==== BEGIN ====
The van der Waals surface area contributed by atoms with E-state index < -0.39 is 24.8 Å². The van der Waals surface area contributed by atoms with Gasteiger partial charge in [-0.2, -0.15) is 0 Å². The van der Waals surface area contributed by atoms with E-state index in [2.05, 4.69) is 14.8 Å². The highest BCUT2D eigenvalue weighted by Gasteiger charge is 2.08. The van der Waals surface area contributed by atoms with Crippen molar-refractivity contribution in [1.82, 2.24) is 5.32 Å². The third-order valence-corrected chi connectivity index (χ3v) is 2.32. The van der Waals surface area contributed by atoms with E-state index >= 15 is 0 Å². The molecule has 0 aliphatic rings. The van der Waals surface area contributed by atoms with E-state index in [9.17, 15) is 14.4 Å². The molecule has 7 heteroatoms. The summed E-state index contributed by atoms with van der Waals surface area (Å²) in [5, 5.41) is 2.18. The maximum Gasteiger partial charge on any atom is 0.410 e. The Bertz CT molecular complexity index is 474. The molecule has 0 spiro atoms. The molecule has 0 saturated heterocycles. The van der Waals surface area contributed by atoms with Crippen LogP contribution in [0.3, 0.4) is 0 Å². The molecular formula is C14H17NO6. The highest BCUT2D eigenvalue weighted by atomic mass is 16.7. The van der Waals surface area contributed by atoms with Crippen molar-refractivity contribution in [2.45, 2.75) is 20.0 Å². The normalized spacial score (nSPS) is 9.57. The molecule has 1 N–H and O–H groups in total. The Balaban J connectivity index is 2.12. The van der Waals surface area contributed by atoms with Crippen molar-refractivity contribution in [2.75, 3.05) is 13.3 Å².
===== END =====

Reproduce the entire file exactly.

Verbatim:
The van der Waals surface area contributed by atoms with E-state index < -0.39 is 24.8 Å². The van der Waals surface area contributed by atoms with Gasteiger partial charge in [-0.2, -0.15) is 0 Å². The van der Waals surface area contributed by atoms with E-state index in [2.05, 4.69) is 14.8 Å². The highest BCUT2D eigenvalue weighted by Gasteiger charge is 2.08. The van der Waals surface area contributed by atoms with Crippen molar-refractivity contribution in [1.82, 2.24) is 5.32 Å². The third-order valence-corrected chi connectivity index (χ3v) is 2.32. The van der Waals surface area contributed by atoms with E-state index >= 15 is 0 Å². The molecule has 0 aliphatic rings. The van der Waals surface area contributed by atoms with E-state index in [9.17, 15) is 14.4 Å². The molecule has 7 heteroatoms. The summed E-state index contributed by atoms with van der Waals surface area (Å²) in [5, 5.41) is 2.18. The maximum Gasteiger partial charge on any atom is 0.410 e. The Bertz CT molecular complexity index is 474. The molecule has 0 spiro atoms. The molecule has 0 saturated heterocycles. The van der Waals surface area contributed by atoms with Crippen LogP contribution in [0.3, 0.4) is 0 Å². The molecular formula is C14H17NO6. The highest BCUT2D eigenvalue weighted by atomic mass is 16.7. The van der Waals surface area contributed by atoms with Crippen molar-refractivity contribution in [2.45, 2.75) is 20.0 Å². The normalized spacial score (nSPS) is 9.57. The molecule has 1 N–H and O–H groups in total. The Balaban J connectivity index is 2.12. The van der Waals surface area contributed by atoms with Crippen molar-refractivity contribution in [2.75, 3.05) is 13.3 Å².